Written by Jabari Kamau Gambrel, AmeriCorps member proudly serving on the Lamar Advertising team at Democracy Prep Baton Rouge.
In an abandoned roller skating rink inside of an even more abandoned shopping center a black police officer stands. The room goes quiet. The expectation of his uniform almost speaks before he does, but his blackness seems to ask an unsteady question. “Who’s side is he on?”
From where I sit, I see a man standing at the edge of violence, a bridge that is unsteady but exists, but I also see him as the answer to this conference. The conference is on mentoring in Baton Rouge, specifically the young African American male population. All attendees have identified themselves as mentors. I have not missed the irony in my authorship of this piece. Me being a 19 year old African American male in Baton Rouge. This conference was about me, and yet I was taking part in it.
The officer mentions the violence on both sides. I think to myself that violence begets violence. As he speaks old saints nod, teachers and students nod, white women in expensive dresses nod, quiet men in sweatpants nod. When he finishes there is no applause but there is a breathing silence. I suddenly can smell the jambalaya, the mustard greens and sweet tea, but I am not immediately hungry. A community has gathered to discuss mentoring young black men. And it seems that no one black, white, in between, professional, un-educated has an answer that is direct.
But it is a reaction. One of the old saints stands, her skin black and clinging to her frame, with the draping of old age. She is the type of woman who says baby, or mon cher in a thick Louisiana creole. The type of woman to pray every night, and silence a room with a look. She bore witness to the civil rights movement, segregation and raised her boys and girls into the violence that can be this America. She says “it is the fire in this new youth that begets the troubles of today, no respect for authority, and rude with a voice, an aggression.” She sits, applause breaks out to my confusion. I think, I am not rude, belligerent and outwardly angry. My youth does not shine lights into windows, and drag mothers from children, my youth wants only for survival.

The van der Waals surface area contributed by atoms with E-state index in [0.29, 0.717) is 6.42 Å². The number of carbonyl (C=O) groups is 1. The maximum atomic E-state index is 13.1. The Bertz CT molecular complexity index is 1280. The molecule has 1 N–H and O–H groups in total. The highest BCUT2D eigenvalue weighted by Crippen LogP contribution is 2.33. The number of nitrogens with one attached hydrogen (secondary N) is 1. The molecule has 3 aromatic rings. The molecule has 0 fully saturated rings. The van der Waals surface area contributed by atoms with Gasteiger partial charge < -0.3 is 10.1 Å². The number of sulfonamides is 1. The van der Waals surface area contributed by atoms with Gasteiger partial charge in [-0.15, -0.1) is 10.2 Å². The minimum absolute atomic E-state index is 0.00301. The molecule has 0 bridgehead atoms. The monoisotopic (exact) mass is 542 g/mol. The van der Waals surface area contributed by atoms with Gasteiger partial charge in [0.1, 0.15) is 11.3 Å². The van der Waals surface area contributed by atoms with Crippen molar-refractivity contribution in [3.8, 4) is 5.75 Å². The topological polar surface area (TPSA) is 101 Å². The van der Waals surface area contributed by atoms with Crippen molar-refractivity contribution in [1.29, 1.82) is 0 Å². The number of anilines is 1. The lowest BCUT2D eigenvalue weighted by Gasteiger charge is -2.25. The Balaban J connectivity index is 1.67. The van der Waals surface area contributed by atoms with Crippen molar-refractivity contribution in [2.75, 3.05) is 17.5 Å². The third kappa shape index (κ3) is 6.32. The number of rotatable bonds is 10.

I think of the young black boys in my kindergarten class; their voices and their freedom.
They are curious and mad with intelligence. I think of how their legs will stretch, and their teeth grow, hands grasping for their own futures. I hear the words of my mother, “you are different, the police may not always wish you protection”. “Be quiet, be smart, and just make it home.” This is the song of the black mother, survive, survive, and survive, for hatred is not worth your life.
A woman stands her hair is locked. She is young, beautiful, a woman. Her voice is husky with defiance. She states almost in a whisper, “but isn’t that what we have been doing.” The saints are quiet. I glance at the police officer, his head is lowered, and the pastors nod hesitantly. And the youth roars, snaps, stomps and mumbles. The woman says thank you and takes her seat. She is right.
They all are.
But the question of the police officer still remains. If we have been kind and died. Submissive and quiet and died. But violence finds our graves as well. We are the police, the president, the teachers, preachers, and professionals. If we are America then why are we dying and what can we do. Mentor fear and passiveness, or mentor voice, all in the name of survival. But what of freedom.